The Miniature painting of Rajasthan is an old art form known for its intricate painting and rich colours. The first evidence of this art form exists in the form of illustration of old Buddhist texts which were executed by the Palas of Northern India. The 16th century painting were presented to the rulers by their partisans as a symbol of a significant event. These were collected by rulers and displayed in their courts.

But the miniature paintings developed mostly in the Mughal period when the emperor Humayun brought Persian artists into India. The next emperor, Akbar set up a National painting school, in which an atelier for the miniature painting, artists from various parts of India trained under the Persian masters. Simultaneously several other school of painting were set up in Mewar (Udaipur), Bundi, Kotah, Marwar (Jodhpur), Bikaner, Jaipur, and Kishangarh.

Accessories required for miniatures

The canvas of the paintings may be of paper, ivory panels, wooden tablets, leather, marble or cloth. The paints for the paintings were organic and are made by an elaborate process. The pigments were derived from vegetables, minerals and precious and semi-precious metals. Since the precision level in high, the bristles the paint brushes are very fine and are often made by using squirrel hair as bristles.

Style of the miniatures

Traditionally, the paintings depict the royal families and their portraits, their various hunting expeditions and significant events and celebration. These paintings were also used for illustration of many manuscripts. During the Mughal period, we can see influences of the Persian culture in the paintings but as the art form spread the Indian influence grew stronger. This resulted in art of a different style which in now seen in the miniature paintings of Rajasthan.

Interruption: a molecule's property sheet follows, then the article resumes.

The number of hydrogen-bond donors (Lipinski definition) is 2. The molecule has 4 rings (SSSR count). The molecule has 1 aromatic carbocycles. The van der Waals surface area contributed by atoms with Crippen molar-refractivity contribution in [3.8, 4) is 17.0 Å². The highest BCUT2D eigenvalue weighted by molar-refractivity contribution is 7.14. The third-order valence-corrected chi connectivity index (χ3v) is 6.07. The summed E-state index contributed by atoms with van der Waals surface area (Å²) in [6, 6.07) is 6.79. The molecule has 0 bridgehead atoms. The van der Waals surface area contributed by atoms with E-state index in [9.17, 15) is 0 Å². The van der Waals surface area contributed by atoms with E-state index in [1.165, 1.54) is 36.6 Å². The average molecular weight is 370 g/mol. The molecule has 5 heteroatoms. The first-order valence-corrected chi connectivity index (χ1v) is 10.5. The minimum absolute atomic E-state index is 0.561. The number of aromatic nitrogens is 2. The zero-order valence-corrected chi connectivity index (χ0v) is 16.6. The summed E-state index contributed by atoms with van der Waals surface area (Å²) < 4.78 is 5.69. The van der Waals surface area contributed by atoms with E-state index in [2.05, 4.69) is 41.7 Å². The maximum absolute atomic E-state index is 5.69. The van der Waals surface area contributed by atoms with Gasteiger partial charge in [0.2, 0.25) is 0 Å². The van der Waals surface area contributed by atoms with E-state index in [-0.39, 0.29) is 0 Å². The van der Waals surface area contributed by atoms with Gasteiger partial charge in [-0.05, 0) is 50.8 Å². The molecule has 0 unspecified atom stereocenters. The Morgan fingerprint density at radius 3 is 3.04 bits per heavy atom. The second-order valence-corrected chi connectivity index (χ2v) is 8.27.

The Bani Thani paintings, originating from Kishangarh district of Rajasthan is of a distinct style of people with swan like necks and almond shaped eyes. This style of painting essentially depicts the love story of Radha–Krishna. Many other tales of folk lore and festivals like Diwali and Holi are depicted in this style.

Many artists still practice this art form and use cotton, paper and cloths as canvases. The organic paints have been replaced by synthetic paints, but the paintings are still known for their rich colours and astonishing details. Tourists can try their hand at such paintings and take one home for themselves as a token of one of the oldest art form still practiced.